After several years of thinking about and planning a concept design for a tool carrier that could handle our cultivation needs, we began to see the possibility of a horse drawn cultivating and implement tool carrier design based on a combination of several implements we either had on the farm or could use as inspiration for critical design functions for the tool to be successful.
Having written this down I must admit to a slight embarrassment. It is not because I worry about admitting to a lack of skill, or fear being seen as a romantic. It is because some of you will have similar stories, perhaps more impressive stories, as this is just the sort of thing that happens when you spend enough time with horses at work. It is at once normal, but also extraordinary.
The boundary between health and disease of the hoof is difficult to determine, especially when we have to deal with minor defects of structure or shape of the hoof. Ordinarily, we first consider a hoof diseased when it causes lameness. However, we know that diseases of the hoof may exist without lameness. Therefore, a hoof should be regarded as diseased or defective when it deviates from what we consider as normal or healthy, whether the service of the animal is influenced by it or not.
The energy conversion of a draft horse is equivalent to a bio-motor, converting chemically bound energy, in the form of the horse’s fodder, into mechanical energy. The most important aspect herein is the fact that this energy is limited. The present test report highlights how animal-friendly equipment construction can contribute to an optimal efficiency of the horse’s energy conversion with best regard to animal welfare, by eliminating any supplemental load in the hitch.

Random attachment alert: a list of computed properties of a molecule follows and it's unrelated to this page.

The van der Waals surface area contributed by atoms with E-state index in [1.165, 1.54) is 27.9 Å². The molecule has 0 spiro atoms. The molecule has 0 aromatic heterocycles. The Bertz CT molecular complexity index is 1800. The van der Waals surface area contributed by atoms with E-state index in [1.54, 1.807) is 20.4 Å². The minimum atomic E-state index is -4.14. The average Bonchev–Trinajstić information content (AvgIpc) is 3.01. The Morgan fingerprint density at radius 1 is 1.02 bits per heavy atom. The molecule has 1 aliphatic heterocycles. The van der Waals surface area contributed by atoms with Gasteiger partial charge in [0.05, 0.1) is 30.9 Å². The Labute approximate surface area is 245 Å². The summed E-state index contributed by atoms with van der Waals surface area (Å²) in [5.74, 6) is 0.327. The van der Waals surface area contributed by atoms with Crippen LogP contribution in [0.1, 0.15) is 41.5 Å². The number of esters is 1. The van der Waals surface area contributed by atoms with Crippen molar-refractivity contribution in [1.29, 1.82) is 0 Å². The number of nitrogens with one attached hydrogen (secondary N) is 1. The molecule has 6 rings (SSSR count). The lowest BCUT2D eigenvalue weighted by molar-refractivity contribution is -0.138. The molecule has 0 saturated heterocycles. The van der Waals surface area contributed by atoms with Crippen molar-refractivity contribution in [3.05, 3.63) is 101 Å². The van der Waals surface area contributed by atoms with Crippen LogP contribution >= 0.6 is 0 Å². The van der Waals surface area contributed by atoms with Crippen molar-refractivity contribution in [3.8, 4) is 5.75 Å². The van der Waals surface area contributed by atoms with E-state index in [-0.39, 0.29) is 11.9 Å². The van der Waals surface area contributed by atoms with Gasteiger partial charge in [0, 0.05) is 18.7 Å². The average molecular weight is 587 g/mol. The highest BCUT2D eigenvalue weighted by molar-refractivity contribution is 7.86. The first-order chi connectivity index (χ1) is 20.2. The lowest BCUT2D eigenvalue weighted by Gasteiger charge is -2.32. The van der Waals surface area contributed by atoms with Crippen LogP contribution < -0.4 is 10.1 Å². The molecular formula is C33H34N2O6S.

Picking apples is a specialized operation for which there is a special technique. Inexperienced pickers do not have this technique but can acquire it. How well they do so and how quickly they become smooth pickers depends largely upon how painstakingly the orchardist and foreman teach them in the beginning. To fail here may mean to fail completely.
When I first got involved with working horses in the late 1980s, I was lucky enough to work for the late Geoff Morton who used horses for nearly everything on the farm. With the enthusiasm of the novice I was constantly asking questions. What I often thought was a straightforward question would often elicit a pause, and as often as not the answer was preceded by, ‘Well, there’s more about it than you might think.’